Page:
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Michael Bentine

On this day in 1996, Michael Bentine died at the age of 74 from prostate cancer at the Royal Marsden Hospital in London.


The obituaries over the next few days painted a remarkable picture of a man with so many interests and talents it’s no wonder he was labelled a genius by so many people.


As we know, he met his soon-to-be fellow Goons at the Windmill Theatre and the Grafton Arms, from where the quartet launched their bid to revolutionise British comedy. While he was only with the Goons for two series – and only three episodes from this era have survived – his friendship with the others lasted for the rest of their lives.



The Stage – the trade magazine for performers of all kinds – carried a glowing tribute from writer James Green on 5 December 1996, in which he described meeting Bentine at home some years previously.

When my curtain time arrives I would like the words ‘I’ll be seeing you’ on my tombstone. That’s all. I believe that life is a state and continues. Time doesn’t exist. We invented it. Don’t grieve too long. It becomes destructive. Rather, remember those no longer with us through their last moments and their laughter. The children that I loved who died are still with me.

(Michael Bentine, quoted in James Green's obituary, The Stage, 5 December 1996)


Of his five children, two daughters, Elaine and Marylla, died of cancer – leading Bentine to refuse chemotherapy due to having experienced their suffering – while his son Stuart was killed in a plane crash. The latter tragedy led Bentine to investigate the rules around private airfields and prompted change to air regulations in the UK.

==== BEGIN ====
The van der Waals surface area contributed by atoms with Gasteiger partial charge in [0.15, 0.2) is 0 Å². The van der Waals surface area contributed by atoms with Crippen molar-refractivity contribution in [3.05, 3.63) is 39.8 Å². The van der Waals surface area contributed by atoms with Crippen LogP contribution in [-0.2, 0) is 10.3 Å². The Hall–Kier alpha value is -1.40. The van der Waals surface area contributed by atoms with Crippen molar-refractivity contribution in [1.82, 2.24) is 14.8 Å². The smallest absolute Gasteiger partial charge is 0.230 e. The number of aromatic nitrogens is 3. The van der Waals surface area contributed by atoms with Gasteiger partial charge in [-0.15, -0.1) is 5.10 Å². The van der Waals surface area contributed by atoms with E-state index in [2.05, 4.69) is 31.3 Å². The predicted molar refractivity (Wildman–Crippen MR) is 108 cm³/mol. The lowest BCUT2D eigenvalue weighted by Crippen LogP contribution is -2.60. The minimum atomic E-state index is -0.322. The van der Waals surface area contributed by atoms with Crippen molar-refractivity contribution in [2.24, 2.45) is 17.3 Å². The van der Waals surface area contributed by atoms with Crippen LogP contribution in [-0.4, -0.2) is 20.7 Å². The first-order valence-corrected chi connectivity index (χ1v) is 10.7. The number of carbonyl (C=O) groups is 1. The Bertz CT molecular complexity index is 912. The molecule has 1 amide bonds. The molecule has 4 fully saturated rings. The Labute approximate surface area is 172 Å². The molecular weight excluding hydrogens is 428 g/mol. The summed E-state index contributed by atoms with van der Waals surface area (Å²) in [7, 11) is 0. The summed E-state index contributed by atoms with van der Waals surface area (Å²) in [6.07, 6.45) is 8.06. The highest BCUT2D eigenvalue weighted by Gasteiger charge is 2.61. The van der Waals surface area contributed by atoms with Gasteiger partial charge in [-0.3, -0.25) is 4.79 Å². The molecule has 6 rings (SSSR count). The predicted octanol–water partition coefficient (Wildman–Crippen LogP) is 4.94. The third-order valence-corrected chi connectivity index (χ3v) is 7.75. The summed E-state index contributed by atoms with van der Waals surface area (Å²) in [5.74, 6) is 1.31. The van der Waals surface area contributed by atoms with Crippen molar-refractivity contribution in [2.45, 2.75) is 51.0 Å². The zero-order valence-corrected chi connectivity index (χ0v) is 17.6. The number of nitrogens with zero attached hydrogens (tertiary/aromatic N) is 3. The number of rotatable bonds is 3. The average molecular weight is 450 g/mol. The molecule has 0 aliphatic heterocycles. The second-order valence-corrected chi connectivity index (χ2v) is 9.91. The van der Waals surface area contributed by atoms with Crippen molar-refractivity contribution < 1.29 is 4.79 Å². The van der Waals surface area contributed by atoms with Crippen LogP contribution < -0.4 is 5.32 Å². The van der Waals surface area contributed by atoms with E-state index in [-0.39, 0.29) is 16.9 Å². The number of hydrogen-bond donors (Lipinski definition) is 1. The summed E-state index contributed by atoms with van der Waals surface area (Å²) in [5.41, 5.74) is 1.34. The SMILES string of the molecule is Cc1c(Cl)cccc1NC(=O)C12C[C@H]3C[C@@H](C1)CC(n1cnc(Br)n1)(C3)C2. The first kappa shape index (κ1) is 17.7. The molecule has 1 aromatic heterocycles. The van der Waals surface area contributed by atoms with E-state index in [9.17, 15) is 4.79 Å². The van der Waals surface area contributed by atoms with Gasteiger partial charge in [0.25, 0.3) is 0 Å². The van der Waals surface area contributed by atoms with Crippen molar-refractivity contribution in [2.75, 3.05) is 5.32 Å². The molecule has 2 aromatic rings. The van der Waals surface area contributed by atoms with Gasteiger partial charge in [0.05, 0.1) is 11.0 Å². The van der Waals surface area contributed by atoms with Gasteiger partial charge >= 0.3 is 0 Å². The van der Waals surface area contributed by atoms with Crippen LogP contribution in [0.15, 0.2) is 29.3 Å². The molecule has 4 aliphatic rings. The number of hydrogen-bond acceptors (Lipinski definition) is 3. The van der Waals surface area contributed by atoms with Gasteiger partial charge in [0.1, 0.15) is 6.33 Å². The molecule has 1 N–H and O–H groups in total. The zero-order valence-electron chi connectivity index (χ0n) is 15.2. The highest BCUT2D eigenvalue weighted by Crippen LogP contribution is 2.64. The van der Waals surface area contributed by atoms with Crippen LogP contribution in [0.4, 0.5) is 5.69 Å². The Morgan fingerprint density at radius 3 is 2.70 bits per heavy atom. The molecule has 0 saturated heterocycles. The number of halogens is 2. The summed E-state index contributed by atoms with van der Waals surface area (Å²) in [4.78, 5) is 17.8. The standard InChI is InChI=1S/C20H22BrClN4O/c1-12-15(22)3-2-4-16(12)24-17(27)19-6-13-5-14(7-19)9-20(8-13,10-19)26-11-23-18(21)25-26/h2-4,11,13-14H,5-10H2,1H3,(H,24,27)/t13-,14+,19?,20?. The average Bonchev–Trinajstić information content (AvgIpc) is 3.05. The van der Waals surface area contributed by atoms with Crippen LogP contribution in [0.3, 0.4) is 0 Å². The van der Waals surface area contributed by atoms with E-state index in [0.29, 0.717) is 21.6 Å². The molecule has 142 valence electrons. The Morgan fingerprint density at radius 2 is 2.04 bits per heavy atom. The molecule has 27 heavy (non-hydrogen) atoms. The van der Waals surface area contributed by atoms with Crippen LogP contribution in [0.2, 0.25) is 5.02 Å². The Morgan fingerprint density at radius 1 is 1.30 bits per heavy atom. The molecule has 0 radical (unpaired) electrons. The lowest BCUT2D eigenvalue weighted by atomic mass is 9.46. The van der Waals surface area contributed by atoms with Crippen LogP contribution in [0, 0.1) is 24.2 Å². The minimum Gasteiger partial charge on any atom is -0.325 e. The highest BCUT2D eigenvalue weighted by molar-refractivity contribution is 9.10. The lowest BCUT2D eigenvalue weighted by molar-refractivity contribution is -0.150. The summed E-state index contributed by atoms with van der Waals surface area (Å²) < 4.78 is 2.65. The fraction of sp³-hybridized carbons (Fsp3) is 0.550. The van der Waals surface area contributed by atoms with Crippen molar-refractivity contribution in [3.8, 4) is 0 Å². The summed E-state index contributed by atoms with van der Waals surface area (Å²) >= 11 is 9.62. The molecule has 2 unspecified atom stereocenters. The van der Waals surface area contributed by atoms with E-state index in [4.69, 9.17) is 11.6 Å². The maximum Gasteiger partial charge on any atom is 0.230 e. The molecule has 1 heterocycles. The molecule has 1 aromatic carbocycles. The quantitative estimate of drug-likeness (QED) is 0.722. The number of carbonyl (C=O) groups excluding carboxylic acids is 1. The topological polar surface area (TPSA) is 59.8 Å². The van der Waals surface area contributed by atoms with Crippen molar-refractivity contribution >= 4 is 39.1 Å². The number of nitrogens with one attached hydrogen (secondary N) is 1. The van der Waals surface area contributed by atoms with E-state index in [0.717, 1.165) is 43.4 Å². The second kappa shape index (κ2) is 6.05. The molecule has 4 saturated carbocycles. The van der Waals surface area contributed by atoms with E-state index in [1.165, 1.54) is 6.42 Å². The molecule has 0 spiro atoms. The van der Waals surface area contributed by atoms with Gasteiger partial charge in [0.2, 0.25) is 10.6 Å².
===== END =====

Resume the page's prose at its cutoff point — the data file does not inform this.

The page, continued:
Harry Secombe and Michael Bentine in 'Down Among The Z Men'

In his professional career, he pioneered remote controlled puppets in his 1950s children’s series The Bumblies, and his other influential series included Round the Bend in 30 Minutes on radio and After Hours and It’s A Square World on television.


He was also a prolific writer, took part in the first hovercraft expedition on the Amazon river, worked as an RAF intelligence officer during the Second World War, and was one of the first Allied soldiers to liberate the Bergen-Belsen concentration camp.


Many years before the invention of the Ted talk, in 1989, Bentine gave this address to the Wrekin Trust.



He even helped start the SAS’s counter-terrorist arm, according to this BBC article from 2000. He was awarded a CBE in 1995 for services to entertainment.


Bentine was a remarkably talented man and a great influence on many people in many different fields – including Prince Charles, a big fan of the Goons. Charles even visited him shortly before his death, which Bentine’s son Richard described as having “revitalised, almost recharged” his father.


I’ll leave you with his final interview, fittingly with one Sir Harry Secombe.



Further reading: Origins: Michael Bentine

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